The first one, the Birthplace one, lasted the longest, though it was partly obscured by one of those applied riverstone facades that were all the rage in the 1960s. They left a rectangle that would allow you to see the plaque. Thereafter it was recessed and shadowed, but still legible for those who knew to look, a curiosity I used to like to point out to folks. It was like a secret distinction.
Around 1994, a fire in the Knaffl Building caused extensive damage. It was finally torn down in late 1995, just weeks before the bicentennial of the Feb. 6, 1796 convention. The multi-million-dollar Nashville-based bicentennial celebration didn’t pay much attention to either the date or the place.
On a day when snow was still clinging to the demolition rubble, I was there on that date with a small group of about four guys, including the late Tom Henley, local attorney and a direct descendant of David Henley, who used to do business on that corner. Tom was anxious to commemorate the bicentennial of the Constitution, and we did so, standing amongst the broken bricks frosted with snow, with some commemorative words and a flask of Jack Daniel’s to anoint the spot.
By then, of course, the plaque was gone. I’ve often wondered what happened to it.
Several years ago, County Commissioner Mike Brown contacted the city, said that he’d had custody of a plaque that was on that building, and rightly thought it should be returned to its proper site. Back in the ’90s Brown was working with his dad, who was property manager for the Dulin/Folger estate, who owned the building. When it was clear the Knaffl Building was going to be torn down, Brown, unscrewed the plaque and stored it in his dad’s shed.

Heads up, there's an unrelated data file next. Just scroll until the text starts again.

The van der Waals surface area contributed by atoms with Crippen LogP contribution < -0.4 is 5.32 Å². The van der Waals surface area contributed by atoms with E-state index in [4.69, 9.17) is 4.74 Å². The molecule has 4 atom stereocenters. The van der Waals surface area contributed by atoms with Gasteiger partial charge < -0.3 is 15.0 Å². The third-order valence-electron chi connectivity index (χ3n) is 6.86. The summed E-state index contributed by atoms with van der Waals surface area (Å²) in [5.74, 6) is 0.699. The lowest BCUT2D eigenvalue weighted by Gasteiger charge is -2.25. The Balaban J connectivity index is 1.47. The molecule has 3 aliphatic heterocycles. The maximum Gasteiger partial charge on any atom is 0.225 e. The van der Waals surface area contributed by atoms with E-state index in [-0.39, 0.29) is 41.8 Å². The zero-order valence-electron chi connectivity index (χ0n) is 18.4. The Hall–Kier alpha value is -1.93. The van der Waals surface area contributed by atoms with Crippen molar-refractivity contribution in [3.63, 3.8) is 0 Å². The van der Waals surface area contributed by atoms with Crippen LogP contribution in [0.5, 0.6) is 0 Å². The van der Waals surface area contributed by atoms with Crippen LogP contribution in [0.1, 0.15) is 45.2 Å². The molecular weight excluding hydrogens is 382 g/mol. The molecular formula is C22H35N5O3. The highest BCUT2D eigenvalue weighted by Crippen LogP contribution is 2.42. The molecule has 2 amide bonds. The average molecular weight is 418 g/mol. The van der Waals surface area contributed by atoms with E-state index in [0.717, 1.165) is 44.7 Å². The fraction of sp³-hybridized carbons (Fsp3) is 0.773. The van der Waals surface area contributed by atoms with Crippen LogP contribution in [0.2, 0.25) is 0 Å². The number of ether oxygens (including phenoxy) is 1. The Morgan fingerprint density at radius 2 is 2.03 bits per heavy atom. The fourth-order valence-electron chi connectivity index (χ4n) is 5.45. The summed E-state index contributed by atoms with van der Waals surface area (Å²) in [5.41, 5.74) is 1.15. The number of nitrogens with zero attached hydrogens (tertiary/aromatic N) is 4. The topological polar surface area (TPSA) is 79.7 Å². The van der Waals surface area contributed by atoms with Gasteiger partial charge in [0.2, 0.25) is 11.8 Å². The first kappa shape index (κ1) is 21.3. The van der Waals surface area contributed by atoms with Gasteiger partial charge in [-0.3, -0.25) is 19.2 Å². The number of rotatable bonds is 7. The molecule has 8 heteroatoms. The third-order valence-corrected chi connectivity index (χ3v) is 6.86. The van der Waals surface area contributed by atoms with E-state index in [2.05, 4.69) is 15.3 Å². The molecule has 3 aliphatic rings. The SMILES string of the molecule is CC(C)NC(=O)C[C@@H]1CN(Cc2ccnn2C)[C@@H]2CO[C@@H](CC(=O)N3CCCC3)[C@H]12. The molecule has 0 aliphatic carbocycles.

He didn’t think about it again until after his dad’s death, when he found the old plaque and duly turned it over to city government in the City County Building. That was eight or nine years ago, sometime during Mayor Haslam’s administration. In recent years, Brown says he’s been bugging Rick Emmett, downtown coordinator for the Rogero administration, to put it back up, even though there’s no longer a building there, and a parking-lot landscaping project seemed the opportunity to do that.
They did some rummaging around in the City County Building, and did find an old sesquicentennial-era plaque. But here’s the thing. The one they found, and the one Brown says is the one he remembers removing in 1995, is not the Birthplace of Tennessee plaque. It’s one of the missing sesquicentennial plaques, but it’s the one that marked where the state legislature met in the early 1800s. According to contemporary newspaper accounts, it was originally mounted in 1951 on the old streetcar barn on Main Street. That building was torn down not long afterward.
I’ve checked with the Knox County historian and the East Tennessee Historical Society. Several folks remember the Birthplace plaque on the Knaffl building. Nobody knows what became of it.
Emmett wants to put the plaques back in their proper places. Clues are welcome.